Geoff distinguishes between "DOI-like strings" and "fake DOIs", presenting three ways DOI-like strings have been (ab)used:
- As internal identifiers. Many publishing platforms use the DOI they're eventually going to register as their internal identifier for the article. Typically it appears in the URL at which it is eventually published. The problem is that:
the unregistered DOI-like strings for unpublished (e.g. under review or rejected manuscripts) content ‘escape’ into the public as well. People attempting to use these DOI-like strings get understandably confused and angry when they don’t resolve or otherwise work as DOIs.Platforms should use internal IDs that can't be mistaken for external IDs, because they can't guarantee that the internal ones won't leak.
- As spider- or crawler-traps. This is the usage that Eric Hellman identified. Strings that look like DOIs but are not even intended to eventually be registered but which have bad effects when resolved:
When a spider/bot trap includes a DOI-like string, then we have seen some particularly pernicious problems as they can trip-up legitimate tools and activities as well. For example, a bibliographic management browser plugin might automatically extract DOIs and retrieve metadata on pages visited by a researcher. If the plugin were to pick up one of these spider traps DOI-like strings, it might inadvertently trigger the researcher being blocked- or worse- the researcher’s entire university being blocked. In the past, this has even been a problem for Crossref itself. We periodically run tools to test DOI resolution and to ensure that our members are properly displaying DOIs, CrossMarks, and metadata as per their member obligations. We’ve occasionally been blocked when we ran across the spider traps as well.Sites using these kinds of crawler traps should expect a lot of annoyed customers whose legitimate operations caused them to be blocked.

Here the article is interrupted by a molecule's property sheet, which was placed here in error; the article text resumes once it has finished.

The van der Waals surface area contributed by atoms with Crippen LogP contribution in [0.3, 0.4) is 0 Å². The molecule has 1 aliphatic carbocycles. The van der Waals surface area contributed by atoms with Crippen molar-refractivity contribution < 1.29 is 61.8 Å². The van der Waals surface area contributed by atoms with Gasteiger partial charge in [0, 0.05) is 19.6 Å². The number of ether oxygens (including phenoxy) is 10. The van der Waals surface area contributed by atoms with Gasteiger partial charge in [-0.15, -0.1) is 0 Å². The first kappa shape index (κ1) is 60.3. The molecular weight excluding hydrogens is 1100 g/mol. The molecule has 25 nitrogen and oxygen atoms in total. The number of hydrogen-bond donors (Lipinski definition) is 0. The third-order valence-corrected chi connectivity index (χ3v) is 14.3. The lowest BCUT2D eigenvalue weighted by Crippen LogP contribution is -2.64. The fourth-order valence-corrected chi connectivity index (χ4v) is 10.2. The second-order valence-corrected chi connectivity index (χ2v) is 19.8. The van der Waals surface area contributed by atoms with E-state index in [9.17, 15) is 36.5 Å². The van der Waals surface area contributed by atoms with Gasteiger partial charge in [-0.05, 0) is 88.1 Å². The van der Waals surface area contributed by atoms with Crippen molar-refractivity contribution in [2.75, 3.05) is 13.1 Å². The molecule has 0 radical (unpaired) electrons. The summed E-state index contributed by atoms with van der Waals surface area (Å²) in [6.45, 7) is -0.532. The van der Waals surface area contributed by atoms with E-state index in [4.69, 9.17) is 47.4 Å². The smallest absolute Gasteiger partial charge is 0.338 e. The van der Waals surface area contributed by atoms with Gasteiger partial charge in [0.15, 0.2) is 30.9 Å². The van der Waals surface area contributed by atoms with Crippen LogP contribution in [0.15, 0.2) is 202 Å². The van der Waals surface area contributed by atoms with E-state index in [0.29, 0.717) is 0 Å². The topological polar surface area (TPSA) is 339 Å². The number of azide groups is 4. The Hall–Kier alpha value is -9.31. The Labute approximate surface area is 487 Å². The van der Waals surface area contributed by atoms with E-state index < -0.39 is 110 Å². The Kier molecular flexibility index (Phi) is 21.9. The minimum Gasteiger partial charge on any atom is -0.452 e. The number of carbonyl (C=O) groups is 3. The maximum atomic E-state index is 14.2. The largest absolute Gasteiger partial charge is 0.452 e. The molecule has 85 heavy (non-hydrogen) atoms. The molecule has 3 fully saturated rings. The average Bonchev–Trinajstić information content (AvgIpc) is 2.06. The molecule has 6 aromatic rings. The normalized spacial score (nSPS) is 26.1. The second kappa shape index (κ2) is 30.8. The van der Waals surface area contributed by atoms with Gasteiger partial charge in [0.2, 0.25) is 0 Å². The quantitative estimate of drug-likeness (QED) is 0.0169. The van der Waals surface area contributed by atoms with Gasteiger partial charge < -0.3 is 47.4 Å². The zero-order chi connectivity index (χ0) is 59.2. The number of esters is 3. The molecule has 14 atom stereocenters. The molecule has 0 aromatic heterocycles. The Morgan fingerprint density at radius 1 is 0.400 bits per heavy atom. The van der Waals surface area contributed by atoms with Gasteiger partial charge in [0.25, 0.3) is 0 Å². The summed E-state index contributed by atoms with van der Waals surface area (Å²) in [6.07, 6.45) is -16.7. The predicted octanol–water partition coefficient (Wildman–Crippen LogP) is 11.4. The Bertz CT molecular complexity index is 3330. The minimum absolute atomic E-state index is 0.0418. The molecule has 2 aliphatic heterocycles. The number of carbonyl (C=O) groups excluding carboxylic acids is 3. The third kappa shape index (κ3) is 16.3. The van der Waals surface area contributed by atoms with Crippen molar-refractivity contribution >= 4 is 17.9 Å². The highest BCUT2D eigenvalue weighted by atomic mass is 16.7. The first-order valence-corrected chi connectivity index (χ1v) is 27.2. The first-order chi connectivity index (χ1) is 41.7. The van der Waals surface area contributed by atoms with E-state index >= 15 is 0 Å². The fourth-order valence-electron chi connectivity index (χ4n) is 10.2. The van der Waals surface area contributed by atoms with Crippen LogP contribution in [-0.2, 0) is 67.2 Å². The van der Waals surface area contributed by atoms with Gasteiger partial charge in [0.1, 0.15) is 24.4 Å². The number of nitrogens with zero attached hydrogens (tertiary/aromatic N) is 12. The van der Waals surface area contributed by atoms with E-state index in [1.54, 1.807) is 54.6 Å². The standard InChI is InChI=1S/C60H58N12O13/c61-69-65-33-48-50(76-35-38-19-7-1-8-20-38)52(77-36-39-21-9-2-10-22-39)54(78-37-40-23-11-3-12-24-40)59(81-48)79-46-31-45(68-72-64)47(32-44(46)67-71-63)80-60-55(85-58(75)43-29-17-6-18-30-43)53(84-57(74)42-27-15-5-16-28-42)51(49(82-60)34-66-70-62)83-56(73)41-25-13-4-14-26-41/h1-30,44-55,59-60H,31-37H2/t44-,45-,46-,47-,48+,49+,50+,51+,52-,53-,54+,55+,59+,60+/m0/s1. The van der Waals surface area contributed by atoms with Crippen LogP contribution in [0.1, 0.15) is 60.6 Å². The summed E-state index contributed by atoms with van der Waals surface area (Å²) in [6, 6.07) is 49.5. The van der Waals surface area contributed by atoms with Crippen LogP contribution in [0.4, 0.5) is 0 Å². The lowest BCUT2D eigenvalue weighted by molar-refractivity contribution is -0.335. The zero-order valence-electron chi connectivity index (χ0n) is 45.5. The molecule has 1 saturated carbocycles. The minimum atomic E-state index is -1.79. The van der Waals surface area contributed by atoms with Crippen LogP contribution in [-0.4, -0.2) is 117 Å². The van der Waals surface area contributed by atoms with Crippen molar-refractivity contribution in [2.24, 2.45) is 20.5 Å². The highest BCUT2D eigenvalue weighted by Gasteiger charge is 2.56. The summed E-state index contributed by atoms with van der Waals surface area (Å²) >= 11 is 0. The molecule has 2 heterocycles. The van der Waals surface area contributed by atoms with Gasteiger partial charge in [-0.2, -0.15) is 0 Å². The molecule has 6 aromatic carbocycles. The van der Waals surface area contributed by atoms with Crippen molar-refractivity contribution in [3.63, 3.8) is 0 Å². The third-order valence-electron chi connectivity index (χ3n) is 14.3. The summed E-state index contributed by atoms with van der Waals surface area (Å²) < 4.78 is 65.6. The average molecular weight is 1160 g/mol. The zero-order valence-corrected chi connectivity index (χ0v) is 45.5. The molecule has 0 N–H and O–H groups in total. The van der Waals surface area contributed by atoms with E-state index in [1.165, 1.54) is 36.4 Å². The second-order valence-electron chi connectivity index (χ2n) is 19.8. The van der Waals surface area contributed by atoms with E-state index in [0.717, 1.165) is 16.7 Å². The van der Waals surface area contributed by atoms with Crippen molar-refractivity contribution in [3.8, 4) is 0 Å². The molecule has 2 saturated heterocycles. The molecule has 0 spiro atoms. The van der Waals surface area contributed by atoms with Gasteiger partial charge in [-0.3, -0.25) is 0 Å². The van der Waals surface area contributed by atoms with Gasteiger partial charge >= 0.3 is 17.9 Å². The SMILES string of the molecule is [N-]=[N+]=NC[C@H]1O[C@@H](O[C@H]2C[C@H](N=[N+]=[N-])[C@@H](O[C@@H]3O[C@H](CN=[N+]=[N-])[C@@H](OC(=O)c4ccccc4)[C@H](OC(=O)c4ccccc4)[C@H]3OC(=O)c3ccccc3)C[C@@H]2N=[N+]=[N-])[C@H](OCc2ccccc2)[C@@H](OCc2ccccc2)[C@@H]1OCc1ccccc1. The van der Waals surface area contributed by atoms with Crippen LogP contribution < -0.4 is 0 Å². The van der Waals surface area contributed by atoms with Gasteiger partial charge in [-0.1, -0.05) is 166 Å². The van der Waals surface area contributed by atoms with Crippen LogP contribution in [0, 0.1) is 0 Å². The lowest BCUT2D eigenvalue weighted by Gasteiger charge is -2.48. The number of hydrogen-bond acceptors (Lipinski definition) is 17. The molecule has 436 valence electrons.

- As proxy bait. These unregistered DOI-like strings can be fed to system such as Sci-Hub in an attempt to detect proxies. If they are generated afresh on each attempt, the attacker knows that Sci-Hub does not have the content. So it will try to fetch it using a proxy or other technique. The fetch request will be routed via the proxy to the publisher, who will recognize the DOI-like string, know where the proxy is located and can take action, such as blocking the institution:
In theory this technique never exposes the DOI-like strings to the public and automated tools should not be able to stumble upon them. However, recently one of our members had some of these DOI-like strings “escape” into the public and at least one of them was indexed by Google. The problem was compounded because people clicking on these DOI-like strings sometimes ended having their university’s IP address banned from the member’s web site. ... We think this just underscores how hard it is to ensure DOI-like strings remain private and why we recommend our members not use them.As we see every day, designing computer systems that in the real world never leak information is way beyond the state of the art.
The following is what we have sometimes called a “fake DOI”These "starting with 5" DOIs are used by Crossref to test their systems. They too can confuse legitimate software, but the bad effects of the confusion are limited. And now that the secret is out, legitimate software can know to ignore them, and thus avoid the confusion.
It is registered with Crossref, resolves to a fake article in a fake journal called The Journal of Psychoceramics (the study of Cracked Pots) run by a fictitious author (Josiah Carberry) who has a fake ORCID (http://orcid.org/0000-0002-1825-0097) but who is affiliated with a real university (Brown University).
Again, you can try it.
And you can even look up metadata for it.
Our dirty little secret is that this “fake DOI” was registered and is controlled by Crossref.
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